I don’t know if I was ever going to be a Brewer,” Papelbon said, according to Nick Cafardo of the Boston Globe. “Nobody ever said a word to me about it. I read about it, but I guess it never got far along enough for my agents or the team to let me know something. As far as I know I’m a Phillie and everyone else is, too. Nobody’s getting traded, as far as I know. This is actually a good group of guys. Best I’ve been around since I’ve been here.”

More from the NL East..

  • A Mets source told Adam Rubin of (via Twitter) that the team has not received any calls from the Rangers in the last 24 hours.  Rangers ace Yu Darvish might need Tommy John surgery, but it appears that they have yet to call on Dillon Gee.  On Saturday night night, Jon Heyman of reported that the Rangers did not seem inclined to try to acquire Gee.  The right-hander, who is currently slated to be in the bullpen thanks to the Mets’ crowded rotation, will turn 29 in April.
  • In a chat with reporters, including Adam Rubin of, union chief Tony Clark offered no objection to the Mets‘ “voluntary” offseason workouts and declined to criticize the team’s payroll.  The Mets’ payroll has actually risen to $100MM for this season and Clark wouldn’t say whether he has spoken to the Mets specifically about their spending.
  • Clark also spoke about the hiring of former Mets GM Omar Minaya for a union role earlier this winter, as Rubin writes.  “We were looking for additional support in the area of international as well as baseball ops and player development. And for those of you who know Omar, that’s right up his alley,” Clark said. “So he’s providing us support in a few different areas that will invariably help the players as we sit down and discuss any number of issues tied to all three moving forward.”
  • The Phillies are trying not to act desperate when it comes to the trade talk surrounding them, but it’s hard to pull that off since everyone knows they have to make a deal, Michael Silverman of the Boston Herald writes.  Silverman touched on the speculation regarding both Cole Hamels and Cliff Lee, but as we learned earlier today, Lee could be sidelined for a while thanks to his sore elbow.

Cliff Lee Experiencing Elbow Soreness

Cliff Lee has been heavily talked about in trade rumors, but now it might be a while before the Phillies can find a deal for him.  Earlier today, the Phillies announced to the press that the veteran is once again dealing with a sore elbow.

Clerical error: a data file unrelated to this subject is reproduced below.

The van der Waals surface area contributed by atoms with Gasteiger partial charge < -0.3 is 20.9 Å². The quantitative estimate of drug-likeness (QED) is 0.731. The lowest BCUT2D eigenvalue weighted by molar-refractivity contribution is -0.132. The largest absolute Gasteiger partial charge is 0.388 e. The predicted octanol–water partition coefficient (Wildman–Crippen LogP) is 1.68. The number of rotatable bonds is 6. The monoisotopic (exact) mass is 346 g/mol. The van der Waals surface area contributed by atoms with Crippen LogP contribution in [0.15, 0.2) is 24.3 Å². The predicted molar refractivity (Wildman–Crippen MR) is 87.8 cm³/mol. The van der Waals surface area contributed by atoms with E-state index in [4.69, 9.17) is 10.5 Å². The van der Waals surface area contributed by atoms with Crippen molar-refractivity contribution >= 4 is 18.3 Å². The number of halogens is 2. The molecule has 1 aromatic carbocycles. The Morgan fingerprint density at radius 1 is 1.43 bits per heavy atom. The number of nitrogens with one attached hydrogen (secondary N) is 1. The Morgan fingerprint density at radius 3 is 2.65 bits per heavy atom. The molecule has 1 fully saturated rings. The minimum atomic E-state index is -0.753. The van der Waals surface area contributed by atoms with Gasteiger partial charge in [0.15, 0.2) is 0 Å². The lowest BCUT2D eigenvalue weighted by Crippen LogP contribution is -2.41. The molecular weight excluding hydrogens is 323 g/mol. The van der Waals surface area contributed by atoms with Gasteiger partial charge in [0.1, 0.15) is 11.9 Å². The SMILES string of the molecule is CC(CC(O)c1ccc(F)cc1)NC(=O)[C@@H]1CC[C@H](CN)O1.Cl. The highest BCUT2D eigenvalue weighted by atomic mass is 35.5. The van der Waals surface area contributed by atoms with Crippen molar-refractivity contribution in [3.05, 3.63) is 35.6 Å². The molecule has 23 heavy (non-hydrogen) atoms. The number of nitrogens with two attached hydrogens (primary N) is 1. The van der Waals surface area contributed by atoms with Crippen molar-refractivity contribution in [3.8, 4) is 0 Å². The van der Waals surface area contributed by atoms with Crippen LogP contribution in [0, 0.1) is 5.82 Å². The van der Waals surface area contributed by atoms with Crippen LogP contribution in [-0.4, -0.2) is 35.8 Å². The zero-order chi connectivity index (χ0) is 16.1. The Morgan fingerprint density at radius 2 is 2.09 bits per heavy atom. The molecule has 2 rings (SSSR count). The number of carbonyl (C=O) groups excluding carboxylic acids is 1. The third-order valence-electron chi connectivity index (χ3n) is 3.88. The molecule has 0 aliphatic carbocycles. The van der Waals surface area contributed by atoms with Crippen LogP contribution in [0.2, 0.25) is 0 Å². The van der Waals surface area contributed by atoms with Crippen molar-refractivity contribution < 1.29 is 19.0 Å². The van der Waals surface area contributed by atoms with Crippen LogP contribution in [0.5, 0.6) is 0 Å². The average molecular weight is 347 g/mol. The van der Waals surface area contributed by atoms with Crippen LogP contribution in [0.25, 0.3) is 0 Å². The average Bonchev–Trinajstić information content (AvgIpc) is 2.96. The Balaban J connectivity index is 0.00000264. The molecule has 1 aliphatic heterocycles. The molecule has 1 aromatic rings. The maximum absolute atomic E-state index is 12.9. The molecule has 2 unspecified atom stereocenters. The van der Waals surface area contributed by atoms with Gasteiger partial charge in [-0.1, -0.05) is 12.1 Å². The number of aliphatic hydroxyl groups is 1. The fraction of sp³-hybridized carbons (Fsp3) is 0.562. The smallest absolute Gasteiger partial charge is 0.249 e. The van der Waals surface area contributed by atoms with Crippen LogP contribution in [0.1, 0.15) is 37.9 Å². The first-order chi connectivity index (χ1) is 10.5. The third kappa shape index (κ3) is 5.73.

The Phillies, as Jayson Stark of tweets, were probably more motivated to deal Lee than any other player this spring.  Now, they’ll have to wait until Lee has a clean bill of health to find a taker.

It will take a couple of days to get the fluid out of the area from the MRI and Cliff will likely begin to throw again on Monday.  He will progress his throwing program as tolerated. He will not make his scheduled start on Tuesday and his next start is TBD,” GM Ruben Amaro said in the release. “In the meantime we will have the MRI read as a second opinion by Dr. James Andrews. He will likely see the images on Monday or Tuesday.  We will determine Cliff’s continued progressions accordingly.”

Lee battled elbow soreness last year and made just 13 starts in 2014 as a result.  Amaro told reporters, including Jim Salisbury of (on Twitter), that Lee’s MRI showed an issue with his flexor pronator – previously the culprit of his elbow soreness – and not his UCL.  Amaro says that if Lee undergoes surgery for the issue, it will take him out of action for 6-8 months, according to Ryan Lawrence of the Philadelphia Daily News.

Late last month, Jon Heyman of reported that the Rangers and Padres were among the teams to at least “kick the tires” on Lee earlier this winter.  Since their inquiries, however, the Padres added James Shields and the Rangers also added to their pitching depth.  Heyman speculated that Boston could be a logical landing spot for Lee, but there are no indications that the two sides discussed him.

Lee is owed $25MM for the coming season and can be controlled for another year through a $27.5MM option that comes with a hefty $12.5MM buyout.  Prior to his elbow acting up in 2014, Lee boasted a streak of six straight seasons with 200+ innings.  Over that stretch, he carried a 2.89 ERA with 8.1 K/9 against just 1.3 BB/9. The 36-year-old (37 in August) has a no-trade clause that allows him to block deals to twenty teams per year.

Yankees Have Come Closest On Cole Hamels

Many teams have called on ace Cole Hamels, but so far one club has enticed the Phillies more than the others.  Of the teams that have expressed interest in Hamels, the Yankees have come closer than anyone, Nick Cafardo of the Boston Globe writes.  The Bombers have offered a package of prospects for the 31-year-old that at least has given the Phillies a baseline for future talks.

Trading Hamels, who pitched two strong innings in his spring training debut Friday against the Yankees, would help the Phillies kickstart their rebuilding efforts in earnest.  However, they continue to insist that another team should take on the entirety of Hamels’ salary as well as part with top level prospects.  Last month, Cafardo wrote that the Phillies seemed willing to wait it out for the right deal, perhaps even taking things up until the trade deadline.

The Red Sox have been heavily connected to Hamels this winter but Bob Nightengale of USA Today reported recently that talks have actually been dormant for weeks.  Meanwhile, Cafardo hears that Cliff Lee could actually wind up changing uniforms before Hamels does.